Post Number: 91
|Posted on Monday, May 22, 2017 - 10:52 pm: || |
As a Former, I found this YouTube clip with John Piper to be incredibly fascinating. He talks about the sabbath from a New Testament perspective and gives what I think is a very balanced view. Of course, we know that the sabbath was a shadow pointing to Christ and that we who have believed enter into that permanent rest. However, what is the function of the Lord's Day from a New Covenant perspective? How do you guys "keep" this day? I am wary of anyone equating Sunday with the Old Covenant sabbath, however, perhaps some of us go too far in trying to not make the Lord's day a special day in one way or another (besides the fact that it is the day we gather together to worship).
Here's the link: https://www.youtube.com/watch?v=1upfCmBy-kA
Post Number: 26
|Posted on Saturday, May 27, 2017 - 3:55 pm: || |
I watched the link you provided. I think Piper confuses matters, because he’s attempting to find a “balance” between opposing views. He retains concepts of Reformed Sunday Sabbatarianism such as holy days and distinction of days, physical rest and recuperation as outcomes of sabbatism, and the force of a creation ordinance. He seemed comfortable with the term “Christian Sabbath,” which is a near approximation of the Lord’s Day with the Sabbath. On the other hand, he courts the libertarian view that the church could very well meet Saturday night and that what we do should be a matter of personal conscience (not that there are no guidelines). His question, “What is God’s will for Sunday?” is a good question, but he answers it with Roman 14 which he acknowledges does not explicitly address the Sabbath. Activities and conduct on the Lord’s Day when Christians assemble together are described in passages such as: Acts 2:41-42; 20:7; 1 Cor 11:17-34; 16:1-2; 1 Tim 2; 5:16-20; 2 Tim 4:1-2. The NT teaching about the relationship of the believer to the Sabbath is described in Col 2:14-17 and Heb 3:7-4:16. In another video by Piper (https://www.youtube.com/watch?v=XnPkttwueVw), he is more perspicacious about the Sabbath, and declares that there is no rest anywhere but in Christ! Now that’s the truth. This is why the Lord’s Day and the Sabbath cannot be equated. Christians do not “keep” the Lord’s Day, because the Lord’s Day is not a command and it is not a holy day. We are commanded to gather together (Heb 10:19-25), and when we do, we are simply obeying the Lord in faith (Heb 10:38-39). You have to stop doing something in order to assemble with like-minded believers, and when you are finished ministering and being ministered to (Gal 6:1-10), you may go back to the life of liberty that Christ has given you (Gal 5:1; Rom 13:14). This is not to say that our time in church is not special. Our attitude should be similar to Jesus when he said to his disciples, “with desire I have desired to eat… with you” (Lk 22:15).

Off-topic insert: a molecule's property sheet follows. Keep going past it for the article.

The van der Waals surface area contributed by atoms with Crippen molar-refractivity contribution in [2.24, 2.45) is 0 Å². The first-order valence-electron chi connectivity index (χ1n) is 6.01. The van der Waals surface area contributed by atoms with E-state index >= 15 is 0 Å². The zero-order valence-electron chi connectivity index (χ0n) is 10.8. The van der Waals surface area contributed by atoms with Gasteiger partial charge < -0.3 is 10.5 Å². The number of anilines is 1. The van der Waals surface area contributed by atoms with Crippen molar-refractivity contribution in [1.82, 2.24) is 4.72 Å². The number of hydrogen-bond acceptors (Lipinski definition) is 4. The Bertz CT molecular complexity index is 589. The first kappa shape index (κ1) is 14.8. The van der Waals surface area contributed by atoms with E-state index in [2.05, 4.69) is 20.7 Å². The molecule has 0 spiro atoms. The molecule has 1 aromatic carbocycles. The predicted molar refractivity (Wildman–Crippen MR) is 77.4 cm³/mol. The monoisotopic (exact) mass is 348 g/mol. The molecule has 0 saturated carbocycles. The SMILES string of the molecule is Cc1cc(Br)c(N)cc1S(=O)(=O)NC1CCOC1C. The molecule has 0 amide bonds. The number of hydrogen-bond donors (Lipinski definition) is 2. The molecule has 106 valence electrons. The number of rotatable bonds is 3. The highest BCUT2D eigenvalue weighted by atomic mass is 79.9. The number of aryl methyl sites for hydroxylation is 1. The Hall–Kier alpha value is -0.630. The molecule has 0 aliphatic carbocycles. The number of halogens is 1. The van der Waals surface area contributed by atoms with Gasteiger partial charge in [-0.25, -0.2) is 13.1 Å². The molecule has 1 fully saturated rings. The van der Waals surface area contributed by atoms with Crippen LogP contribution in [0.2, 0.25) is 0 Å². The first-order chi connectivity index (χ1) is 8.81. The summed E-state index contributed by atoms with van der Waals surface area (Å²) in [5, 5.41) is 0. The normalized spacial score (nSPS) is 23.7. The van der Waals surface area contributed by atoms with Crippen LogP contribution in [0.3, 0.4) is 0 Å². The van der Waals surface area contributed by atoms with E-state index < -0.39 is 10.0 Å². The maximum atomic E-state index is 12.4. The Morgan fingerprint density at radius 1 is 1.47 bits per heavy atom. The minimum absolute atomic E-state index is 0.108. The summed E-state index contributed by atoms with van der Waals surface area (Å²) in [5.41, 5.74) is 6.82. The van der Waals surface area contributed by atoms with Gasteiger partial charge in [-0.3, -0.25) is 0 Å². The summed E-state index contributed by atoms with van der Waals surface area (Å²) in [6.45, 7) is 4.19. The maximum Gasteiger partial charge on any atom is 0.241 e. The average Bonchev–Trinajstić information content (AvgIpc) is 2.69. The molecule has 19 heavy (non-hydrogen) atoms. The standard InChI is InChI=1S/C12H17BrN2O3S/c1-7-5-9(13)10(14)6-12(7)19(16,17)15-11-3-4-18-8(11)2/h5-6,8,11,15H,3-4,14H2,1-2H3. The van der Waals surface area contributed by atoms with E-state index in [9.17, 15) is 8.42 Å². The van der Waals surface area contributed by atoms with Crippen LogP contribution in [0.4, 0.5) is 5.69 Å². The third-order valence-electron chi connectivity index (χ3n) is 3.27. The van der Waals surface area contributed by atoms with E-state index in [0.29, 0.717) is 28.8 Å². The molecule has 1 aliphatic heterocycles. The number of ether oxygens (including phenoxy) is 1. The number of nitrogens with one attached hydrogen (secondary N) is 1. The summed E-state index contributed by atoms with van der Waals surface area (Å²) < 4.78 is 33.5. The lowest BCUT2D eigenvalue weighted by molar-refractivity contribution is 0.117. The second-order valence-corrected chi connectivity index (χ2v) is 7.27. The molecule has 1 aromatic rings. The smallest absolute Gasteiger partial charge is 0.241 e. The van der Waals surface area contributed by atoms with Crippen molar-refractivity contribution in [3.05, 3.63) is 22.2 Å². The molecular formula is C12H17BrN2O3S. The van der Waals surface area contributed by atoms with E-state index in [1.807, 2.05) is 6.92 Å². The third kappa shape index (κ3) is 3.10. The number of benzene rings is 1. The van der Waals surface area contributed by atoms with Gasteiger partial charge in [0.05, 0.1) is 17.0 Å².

Post Number: 92
|Posted on Monday, May 29, 2017 - 8:18 am: || |
Wow, thanks for a very thorough and thoughtful response! I agree with everything you said. The only question then, would be, the NT use of the term Lord's Day raises questions in my mind about why an entire day is given such a name. Obviously, on the other hand, Christ rose on a particular day, and so a day must be given a designation. It's just that on the face of it, the Lord's Day sounds like an entire day that is special and different for believers than any other day. But I suppose that the special aspect for believers is right there...gathering together, not forsaking the assembly of the saints. Sorry for my stream-of-consciousness ramblings!
Post Number: 59
|Posted on Tuesday, May 30, 2017 - 8:54 pm: || |
Theologian Jack Cottrell has a unique, thought-provoking take on the subject. http://jackcottrell.com/notes/sunday-the-churchs-special-day/
Post Number: 15500
|Posted on Tuesday, May 30, 2017 - 10:30 pm: || |
Kaspars, I don't see the "Lord's Day" designation as setting apart a holy day. I remember someone saying once (I wish I could remember who) that John definitely knew the seventh day was the Sabbath, and his specifically saying he was in the Spirit on the Lord's Day was a clear statement that he was not in the Spirit the Sabbath. He was saying, indirectly, that he had shifted his worship to the day the Lord Jesus rose from the dead...a shift that was hugely significant for a Jew! It was not a holy day...just a commemoration day, like Christmas is for us.
In fact, many of the very first Christians also called it the "eighth day". That designation is written about in some of the early church fathers' works.
Terry, thank you for your post above. There are some ways in which John Piper leans toward spiritual disciplines and practices in a way that I find slightly "off", especially coming from the place we have come with the HUGE specter of the law and its misuse driving us to study the new covenant with a depth and thoroughness many people never do.
Terry, I am grateful to you for your deep new covenant study as a way of answering covenant theology and Sunday-sabbatarianism.
Post Number: 792
|Posted on Wednesday, May 31, 2017 - 1:20 pm: || |
Irina has written a provocative-preview of her chapter that she is presently-writing for the 12th Edition of "Lying for God," on John's use of the Greek word ("KYRIAKE") behind the "Lord's Day" phrase, in Revelation 1:10. We are thrilled to have Irina on board as the newest member of the "Lying for God" team. Elce Thunder Lauriston has also written a new chapter for the 12th Edition. And last but not least, I have written an analysis of the Fiscus Judaicus tax on the universal "Sabbath Abandonment" by Christians in about AD 72, for the 12th Edition of "Lying for God:"